HistoryHouston Street honours William Houston, a statesman from Georgia who participated in the earliest political conventions of the United States of America. Some people falsely assume that the street is named after Sam Houston, who's the namesake of Houston, Texas. By the end of the 19th century, Houston Street was heavily commercialized and developed for residential use as well. Unlike some of the surrounding streets, this thoroughfare never had a significant concentration of tenements. In recent decades, Houston Street has evolved into one of the premier mixed-used areas in Manhattan’s.
Attractions and Walking ToursEast Houston Street terminates at the John V. Lindsay Park, which overlooks the East River. This waterfront green space has some of the best sports fields in Downtown Manhattan. The riverfront promenades also offer wonderful views of the Brooklyn skyline and the historic Williamsburg Bridge. Occupying several blocks, the Sara D. Roosevelt Park is another popular public space that's located along Houston Street. This park is neighboured by the New Museum, which is housed in an ultramodern building that features galleries dedicated to modern art. At the nearby International Center for Photography, you can learn about the history of photography. This museum frequently hosts temporary exhibits of stunning images that capture nature, urban settings and other popular motifs in modern society. As you stroll the busy Houston Street, you'll also embrace historic architecture. For example, the iconic Puck Building stands at the corner of this street and Lafayette Street. Built in the 1880s, this edifice has a stunning facade in the Romanesque Revival style. West Houston Street is also lined with some premier cultural attractions for visitors of all ages. Situated just one block south of the thoroughfare, the Children's Museum of the Arts presents kid-friendly, interactive exhibits on various genres of the fine arts. Some of the galleries also focus on digital art, such as graphic design. The western span of the busy road terminates at Pier 40 along the Hudson River. This pier is the departure point for sightseeing cruises on the river and the New York Harbor. Soccer fields and other recreational facilities are also included at Pier 40.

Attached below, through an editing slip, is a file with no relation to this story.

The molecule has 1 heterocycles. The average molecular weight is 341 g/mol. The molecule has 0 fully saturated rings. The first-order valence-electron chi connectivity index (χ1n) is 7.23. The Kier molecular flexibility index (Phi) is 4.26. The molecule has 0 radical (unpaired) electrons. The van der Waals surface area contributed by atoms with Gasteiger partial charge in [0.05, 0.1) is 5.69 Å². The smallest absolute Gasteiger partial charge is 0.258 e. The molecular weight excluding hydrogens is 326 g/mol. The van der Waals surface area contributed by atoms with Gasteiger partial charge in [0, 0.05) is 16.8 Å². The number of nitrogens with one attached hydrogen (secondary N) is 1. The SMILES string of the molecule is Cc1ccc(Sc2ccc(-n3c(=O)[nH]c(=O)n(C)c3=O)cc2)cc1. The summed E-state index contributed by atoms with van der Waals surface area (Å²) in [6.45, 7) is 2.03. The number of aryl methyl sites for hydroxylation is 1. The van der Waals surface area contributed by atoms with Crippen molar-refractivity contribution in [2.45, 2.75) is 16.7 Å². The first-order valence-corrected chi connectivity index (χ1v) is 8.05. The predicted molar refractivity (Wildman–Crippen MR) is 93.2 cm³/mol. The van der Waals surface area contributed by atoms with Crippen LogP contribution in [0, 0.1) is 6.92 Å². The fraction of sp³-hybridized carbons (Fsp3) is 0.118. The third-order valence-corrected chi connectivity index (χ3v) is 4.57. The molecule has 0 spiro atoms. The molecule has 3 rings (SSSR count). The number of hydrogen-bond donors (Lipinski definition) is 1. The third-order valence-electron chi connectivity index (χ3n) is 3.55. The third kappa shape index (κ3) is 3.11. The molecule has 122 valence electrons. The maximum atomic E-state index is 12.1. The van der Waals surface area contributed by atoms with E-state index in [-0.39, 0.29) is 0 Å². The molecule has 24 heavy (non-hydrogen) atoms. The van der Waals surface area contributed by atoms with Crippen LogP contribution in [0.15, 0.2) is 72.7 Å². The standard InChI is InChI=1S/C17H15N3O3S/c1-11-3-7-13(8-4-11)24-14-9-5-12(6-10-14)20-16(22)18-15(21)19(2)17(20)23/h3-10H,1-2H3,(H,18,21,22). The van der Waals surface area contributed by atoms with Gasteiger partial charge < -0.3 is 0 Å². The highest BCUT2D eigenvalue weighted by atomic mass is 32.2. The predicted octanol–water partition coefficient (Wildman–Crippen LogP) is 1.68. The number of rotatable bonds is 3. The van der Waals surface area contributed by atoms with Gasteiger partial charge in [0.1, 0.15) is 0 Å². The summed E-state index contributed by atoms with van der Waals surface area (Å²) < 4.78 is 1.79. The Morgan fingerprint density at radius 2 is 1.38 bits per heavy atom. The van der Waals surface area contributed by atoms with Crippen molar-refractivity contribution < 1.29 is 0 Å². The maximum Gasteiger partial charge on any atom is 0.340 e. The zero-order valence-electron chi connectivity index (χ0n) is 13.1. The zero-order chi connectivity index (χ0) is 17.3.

Location and TransportationHouston Street consists of multiple lanes that carry westbound and eastbound traffic in Lower Manhattan. This famous thoroughfare intersects Broadway, the Bowery, Lafayette Street and other major roads that have north-south configurations. At its east end, Houston Street merges with FDR Drive, which runs along the perimeter of eastern Manhattan. At its west end, the street connects to West Street, which offers convenient access to all neighbourhoods on the western side of borough. New York City Subway service is readily available at Houston Street. The underground station at Vickory Street is serviced by the 1 and 2 lines that connect Manhattan with Brooklyn. The Broadway-Lafayette station has tracks for the B, D, F and M lines that also provide interborough connections. Houston Street also has some of the widest sidewalks in Lower Manhattan, so walking is practical and highly recommended for locals and visitors. A stroll on this thoroughfare leads to countless shops, cafes, restaurants, lounges and other great commercial venues.
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